A Woman's Experience Between a Blue State and Red State During the Pandemic Is Striking

A Woman's Experience Between a Blue State and Red State During the Pandemic Is Striking
AP Photo/Chris O'Meara

The difference between red and blue states in terms of how they’ve handled the Coronvirus lockdown is about as different as night and day. While they may have shared some similarities in mask rules and occupancy limits, Democrats have made their states into coronavirus penitentiaries, destroying lives and businesses in the process.

One woman lives in Virginia under the leadership of Governor Ralph Northam, who is the kind of Democrat that Democrats just 30 years ago would have called a fringe extremist. His lockdown measures are draconian and he’s only tightening the screws every day.

While she works in the northeast where the Democrat infection is so deep that they’ve become absurd, she calls Florida home. It’s a fair distance from Virginia to Florida, but even longer is the ideological gulf that separates the two states. Under Governor Ron DeSantis, Floridians have remained mostly free.

This difference in culture between the two states shocked Elle Reynolds, and penning an article for The Federalist, she made it clear just how much of a difference it was:

For one, I didn’t realize how much I was missing by not seeing people’s faces. I don’t object to people wearing masks if they feel safer; it’s their personal health decision. But when I arrived at the airport to see my family for the first time since August (mid-semester breaks were another COVID casualty), I could actually see their faces.

I went to a café to study the other day and walked past a young pregnant mother with her toddler in tow. None of us were masked, and the toddler and I got to smile and wave at each other as we passed.

Even things that used to annoy me reminded me of what I had missed. I had to slow down for a school zone the other day because kids were actually in school. I never knew I could feel so much joy at slowing down to 20 miles per hour. There were elementary school kids running around the playground for recess.

The downtown scene here is even further proof that people are living their normal lives, unobstructed by fear. My family went out to dinner the other night at a patio bar overlooking our downtown square, all lit up for Christmas. Families took Christmas photos in front of the lighted trees, and others caught rides in horse-drawn carriages circling the block. The patio was packed with guests from a wedding that had just taken place; it was a huge party, unlike the sweet but limited ceremonies my friends were forced to have in Virginia.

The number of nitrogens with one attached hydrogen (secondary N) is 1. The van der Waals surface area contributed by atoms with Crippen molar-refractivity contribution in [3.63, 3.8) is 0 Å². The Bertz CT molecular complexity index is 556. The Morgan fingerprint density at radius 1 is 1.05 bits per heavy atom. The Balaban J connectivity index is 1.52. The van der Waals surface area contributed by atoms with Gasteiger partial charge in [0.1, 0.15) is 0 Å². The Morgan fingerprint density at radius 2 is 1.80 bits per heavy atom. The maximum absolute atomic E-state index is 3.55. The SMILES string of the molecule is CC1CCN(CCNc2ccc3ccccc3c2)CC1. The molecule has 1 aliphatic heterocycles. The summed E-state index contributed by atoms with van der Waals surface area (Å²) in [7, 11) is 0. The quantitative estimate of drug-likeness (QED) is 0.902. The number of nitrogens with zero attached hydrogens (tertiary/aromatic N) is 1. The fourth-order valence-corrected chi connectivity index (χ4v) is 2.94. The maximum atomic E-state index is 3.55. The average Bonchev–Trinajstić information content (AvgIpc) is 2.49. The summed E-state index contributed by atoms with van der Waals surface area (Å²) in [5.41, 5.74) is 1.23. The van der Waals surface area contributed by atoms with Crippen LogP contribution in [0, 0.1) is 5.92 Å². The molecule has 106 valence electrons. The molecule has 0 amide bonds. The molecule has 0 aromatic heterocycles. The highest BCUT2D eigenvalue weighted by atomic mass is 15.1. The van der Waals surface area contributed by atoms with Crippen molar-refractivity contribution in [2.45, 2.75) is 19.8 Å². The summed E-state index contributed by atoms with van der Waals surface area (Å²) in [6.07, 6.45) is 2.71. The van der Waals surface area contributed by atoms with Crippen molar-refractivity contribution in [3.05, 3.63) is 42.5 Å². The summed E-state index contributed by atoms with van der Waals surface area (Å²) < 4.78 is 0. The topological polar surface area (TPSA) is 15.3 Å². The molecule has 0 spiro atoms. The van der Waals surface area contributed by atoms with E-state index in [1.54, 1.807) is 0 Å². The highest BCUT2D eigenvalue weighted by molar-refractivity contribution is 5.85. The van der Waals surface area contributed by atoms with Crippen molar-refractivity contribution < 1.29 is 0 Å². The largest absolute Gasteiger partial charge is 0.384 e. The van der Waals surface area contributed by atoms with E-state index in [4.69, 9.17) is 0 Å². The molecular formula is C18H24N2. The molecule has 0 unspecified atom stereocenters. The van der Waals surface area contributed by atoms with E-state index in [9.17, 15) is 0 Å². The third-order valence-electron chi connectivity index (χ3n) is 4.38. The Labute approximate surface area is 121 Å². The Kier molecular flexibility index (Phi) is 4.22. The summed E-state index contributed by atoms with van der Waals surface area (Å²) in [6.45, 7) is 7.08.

While the chain coffee shops like Starbucks and Dunkin’ are closed to indoor patrons, my favorite local coffeeshop is open and more popular than ever. (And why buy overpriced, mediocre chain coffee anyway?) Looking around, I only see one customer wearing a mask, and only one of the baristas.

As I read this article a few things struck me. For one, Reynolds points out that what she was experiencing in Florida is perfectly normal. The “new normal” that is pushed in Virginia is the abnormal way of living. It’s weird and unnatural.

But what struck me the most is something Reynolds didn’t directly highlight.

In Florida where people are free, their soul is more present. There was a vibrancy in Florida that didn’t exist in Virginia. It was alive while Virginia was lacking in any real personal interaction or fulfillment. In Florida, people were existing.

To say that these lockdowns are just a temporary bit of hell we need to go through in order to survive something isn’t a narrative I believe anymore. It’s clear that the lockdowns don’t work to stop the spread of the virus and only further harm the people by wrecking economies.

What’s more, the only subsistence they can get comes from the government and according to the government, people are worth about $600 of fake money not backed by anything but the hope that you’ll be placated.

Florida is what America is whereas Virginia is what Democrats would like it to be. A place where the spirit is in some sort of oppressive fog. Your existence boils down to a sad allowance from the government that took them nine months to decide on.

The Democrats need to be stopped.

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